There is a lot of superb contemporary realism being made these days; this article by Allison Malafronte shines light on a gifted individual.
Richard Greathouse (b. 1986) was fortunate to be able to devote nearly a decade of his life to intense, focused art training in his 20s. After a brief stint at the University of Virginia School of Architecture, he traveled to Italy to study drawing, painting, sculpture, and anatomy at the Florence Academy of Art (FAA) for four years. He then cemented that training by translating it to others as the academy’s principal instructor of painting and écorché for an additional four years.
When the FAA opened a U.S. branch in Jersey City in 2015, he was asked to become its first principal instructor of drawing and painting, and also director of anatomy. He spent two years in that role while maintaining an on-site studio where he furthered his own education and explorations through hours of practice and application. He returned to Florence from 2016 to 2019 to serve as director of the anatomy program.
Now settled back in his hometown of Nashville, Greathouse has the foundational tools and life experience to paint in the manner that speaks to him most. His subjects are not unlike what he was drawn to in Florence — classical portraits and figures, situated in allegorical or otherworldly settings, often with symbolic objects or gestures to help tell the story.
The style is a matured version of what he has always been drawn to: an indirect method whereby many layers of oil paint are applied over multiple sessions. “The indirect method allows me to create a sense of depth and richness through varying degrees of opacities and translucencies of built-up color,” Greathouse explains. “I also enjoy the unpredictability of this technique, which often rewards risk-taking with ‘happy accidents.’ Because every passage behaves a bit differently, the indirect method allows me to incorporate an aspect of chaos into my otherwise orderly work.”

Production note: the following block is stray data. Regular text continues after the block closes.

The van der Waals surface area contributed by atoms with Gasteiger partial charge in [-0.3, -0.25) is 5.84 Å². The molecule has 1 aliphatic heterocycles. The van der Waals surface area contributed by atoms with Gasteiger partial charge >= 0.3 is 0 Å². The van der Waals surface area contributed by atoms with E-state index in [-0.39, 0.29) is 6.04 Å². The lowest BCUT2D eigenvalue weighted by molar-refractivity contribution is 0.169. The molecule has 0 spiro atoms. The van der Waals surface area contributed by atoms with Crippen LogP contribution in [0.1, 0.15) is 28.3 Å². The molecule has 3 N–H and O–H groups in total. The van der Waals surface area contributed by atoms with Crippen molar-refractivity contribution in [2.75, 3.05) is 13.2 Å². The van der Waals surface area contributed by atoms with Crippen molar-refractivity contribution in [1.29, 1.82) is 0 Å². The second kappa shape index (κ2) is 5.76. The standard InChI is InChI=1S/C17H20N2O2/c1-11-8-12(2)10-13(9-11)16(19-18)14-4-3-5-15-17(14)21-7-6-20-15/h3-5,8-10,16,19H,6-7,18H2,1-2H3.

The artist also finds creative joy in the process of painting itself, the tactile quality of paint, the materials, and the journey that each new piece takes him on. “La Giovane Dottoressa,” a portrait of a young Italian woman poised to receive her doctorate in psychology, is an example of a piece that progressed in real-time.
“This painting depicts a young woman bearing great promise for the future, both for herself and for the world around her,” Greathouse shares. “What began as a solemn, simple portrait evolved into a more hopeful and forthright painting. It is both a documentation of the occasion and a token of good wishes, celebrating her achievement — along with the achievements of all others who seek the betterment of society through diligence and careful study.”
Greathouse is spending his time these days fielding a steady stream of commissions while adapting to his new role as a first-time father alongside his wife, the artist Marty Welsh. With a head and heart full of ideas, he is looking forward to exploring new directions, as well as returning to the familiar role of teacher.
This article was originally published in Fine Art Connoisseur magazine, which covers everything from historical representational art to contemporary realism.
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